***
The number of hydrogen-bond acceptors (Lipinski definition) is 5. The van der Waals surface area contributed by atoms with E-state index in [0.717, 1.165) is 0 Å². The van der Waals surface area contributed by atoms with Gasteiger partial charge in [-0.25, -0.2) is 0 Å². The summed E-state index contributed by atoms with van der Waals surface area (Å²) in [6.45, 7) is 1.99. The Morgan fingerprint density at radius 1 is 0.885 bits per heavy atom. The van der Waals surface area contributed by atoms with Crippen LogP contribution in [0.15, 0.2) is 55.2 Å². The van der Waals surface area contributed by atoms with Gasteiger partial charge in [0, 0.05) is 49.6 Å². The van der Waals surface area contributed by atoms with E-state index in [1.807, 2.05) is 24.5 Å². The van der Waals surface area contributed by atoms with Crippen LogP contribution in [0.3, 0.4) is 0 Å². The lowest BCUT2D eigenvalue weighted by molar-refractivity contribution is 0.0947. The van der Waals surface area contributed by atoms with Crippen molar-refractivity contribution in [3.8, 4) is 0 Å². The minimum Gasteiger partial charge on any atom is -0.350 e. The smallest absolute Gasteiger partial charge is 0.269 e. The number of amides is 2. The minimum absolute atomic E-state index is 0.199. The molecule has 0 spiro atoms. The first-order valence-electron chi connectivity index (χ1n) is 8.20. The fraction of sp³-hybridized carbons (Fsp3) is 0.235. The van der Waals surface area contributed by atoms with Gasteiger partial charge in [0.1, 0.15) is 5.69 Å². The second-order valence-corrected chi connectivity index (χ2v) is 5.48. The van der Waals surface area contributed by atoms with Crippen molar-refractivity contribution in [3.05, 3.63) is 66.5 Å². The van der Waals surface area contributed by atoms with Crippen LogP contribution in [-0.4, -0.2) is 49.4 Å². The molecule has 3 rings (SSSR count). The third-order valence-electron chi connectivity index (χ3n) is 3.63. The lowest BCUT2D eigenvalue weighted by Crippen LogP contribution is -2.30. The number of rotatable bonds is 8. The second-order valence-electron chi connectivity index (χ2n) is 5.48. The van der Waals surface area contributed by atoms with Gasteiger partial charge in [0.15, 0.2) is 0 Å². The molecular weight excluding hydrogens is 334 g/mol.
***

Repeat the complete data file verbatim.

The number of hydrogen-bond acceptors (Lipinski definition) is 5. The van der Waals surface area contributed by atoms with E-state index in [0.717, 1.165) is 0 Å². The van der Waals surface area contributed by atoms with Gasteiger partial charge in [-0.25, -0.2) is 0 Å². The summed E-state index contributed by atoms with van der Waals surface area (Å²) in [6.45, 7) is 1.99. The Morgan fingerprint density at radius 1 is 0.885 bits per heavy atom. The van der Waals surface area contributed by atoms with Crippen LogP contribution in [0.15, 0.2) is 55.2 Å². The van der Waals surface area contributed by atoms with Gasteiger partial charge in [0, 0.05) is 49.6 Å². The van der Waals surface area contributed by atoms with E-state index in [1.807, 2.05) is 24.5 Å². The van der Waals surface area contributed by atoms with Crippen LogP contribution in [0.3, 0.4) is 0 Å². The lowest BCUT2D eigenvalue weighted by molar-refractivity contribution is 0.0947. The van der Waals surface area contributed by atoms with Crippen molar-refractivity contribution in [3.8, 4) is 0 Å². The minimum Gasteiger partial charge on any atom is -0.350 e. The smallest absolute Gasteiger partial charge is 0.269 e. The number of amides is 2. The minimum absolute atomic E-state index is 0.199. The molecule has 0 spiro atoms. The first-order valence-electron chi connectivity index (χ1n) is 8.20. The fraction of sp³-hybridized carbons (Fsp3) is 0.235. The van der Waals surface area contributed by atoms with Gasteiger partial charge in [0.1, 0.15) is 5.69 Å². The second-order valence-corrected chi connectivity index (χ2v) is 5.48. The van der Waals surface area contributed by atoms with Crippen molar-refractivity contribution in [3.05, 3.63) is 66.5 Å². The van der Waals surface area contributed by atoms with Crippen LogP contribution in [-0.4, -0.2) is 49.4 Å². The molecule has 3 rings (SSSR count). The third-order valence-electron chi connectivity index (χ3n) is 3.63. The lowest BCUT2D eigenvalue weighted by Crippen LogP contribution is -2.30. The number of rotatable bonds is 8. The second-order valence-electron chi connectivity index (χ2n) is 5.48. The van der Waals surface area contributed by atoms with Gasteiger partial charge in [0.15, 0.2) is 0 Å². The molecular weight excluding hydrogens is 334 g/mol.